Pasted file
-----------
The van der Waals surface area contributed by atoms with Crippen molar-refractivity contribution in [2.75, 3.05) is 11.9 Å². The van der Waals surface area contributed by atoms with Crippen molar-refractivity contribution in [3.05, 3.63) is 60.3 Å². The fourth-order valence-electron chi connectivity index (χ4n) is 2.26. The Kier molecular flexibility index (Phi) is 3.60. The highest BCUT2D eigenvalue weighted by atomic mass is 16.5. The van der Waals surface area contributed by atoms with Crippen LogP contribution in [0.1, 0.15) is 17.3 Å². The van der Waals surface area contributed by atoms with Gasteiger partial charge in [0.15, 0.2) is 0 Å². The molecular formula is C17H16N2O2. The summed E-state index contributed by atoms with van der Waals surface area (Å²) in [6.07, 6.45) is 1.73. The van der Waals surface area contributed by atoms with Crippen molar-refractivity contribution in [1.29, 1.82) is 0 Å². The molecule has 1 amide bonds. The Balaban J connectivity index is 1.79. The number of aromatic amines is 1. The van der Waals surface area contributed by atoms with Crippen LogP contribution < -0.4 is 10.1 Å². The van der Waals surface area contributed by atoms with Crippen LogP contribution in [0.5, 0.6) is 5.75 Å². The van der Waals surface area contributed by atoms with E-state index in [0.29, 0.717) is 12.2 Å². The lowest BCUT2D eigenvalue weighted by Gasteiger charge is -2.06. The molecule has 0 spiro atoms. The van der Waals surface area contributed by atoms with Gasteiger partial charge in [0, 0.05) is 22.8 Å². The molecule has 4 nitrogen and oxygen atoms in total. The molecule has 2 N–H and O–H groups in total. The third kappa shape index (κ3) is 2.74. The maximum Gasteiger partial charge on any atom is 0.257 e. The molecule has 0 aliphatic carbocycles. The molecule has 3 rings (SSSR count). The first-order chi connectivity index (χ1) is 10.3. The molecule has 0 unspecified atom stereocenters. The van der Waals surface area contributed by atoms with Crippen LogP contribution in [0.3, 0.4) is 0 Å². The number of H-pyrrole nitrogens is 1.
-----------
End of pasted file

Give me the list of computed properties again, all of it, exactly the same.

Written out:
The van der Waals surface area contributed by atoms with Crippen molar-refractivity contribution in [2.75, 3.05) is 11.9 Å². The van der Waals surface area contributed by atoms with Crippen molar-refractivity contribution in [3.05, 3.63) is 60.3 Å². The fourth-order valence-electron chi connectivity index (χ4n) is 2.26. The Kier molecular flexibility index (Phi) is 3.60. The highest BCUT2D eigenvalue weighted by atomic mass is 16.5. The van der Waals surface area contributed by atoms with Crippen LogP contribution in [0.1, 0.15) is 17.3 Å². The van der Waals surface area contributed by atoms with Gasteiger partial charge in [0.15, 0.2) is 0 Å². The molecular formula is C17H16N2O2. The summed E-state index contributed by atoms with van der Waals surface area (Å²) in [6.07, 6.45) is 1.73. The van der Waals surface area contributed by atoms with Crippen molar-refractivity contribution in [1.29, 1.82) is 0 Å². The molecule has 1 amide bonds. The Balaban J connectivity index is 1.79. The number of aromatic amines is 1. The van der Waals surface area contributed by atoms with Crippen LogP contribution < -0.4 is 10.1 Å². The van der Waals surface area contributed by atoms with Crippen LogP contribution in [0.5, 0.6) is 5.75 Å². The van der Waals surface area contributed by atoms with E-state index in [0.29, 0.717) is 12.2 Å². The lowest BCUT2D eigenvalue weighted by Gasteiger charge is -2.06. The molecule has 0 spiro atoms. The van der Waals surface area contributed by atoms with Gasteiger partial charge in [0, 0.05) is 22.8 Å². The molecule has 4 nitrogen and oxygen atoms in total. The molecule has 2 N–H and O–H groups in total. The third kappa shape index (κ3) is 2.74. The maximum Gasteiger partial charge on any atom is 0.257 e. The molecule has 0 aliphatic carbocycles. The molecule has 3 rings (SSSR count). The first-order chi connectivity index (χ1) is 10.3. The molecule has 0 unspecified atom stereocenters. The van der Waals surface area contributed by atoms with Crippen LogP contribution in [0.3, 0.4) is 0 Å². The number of H-pyrrole nitrogens is 1.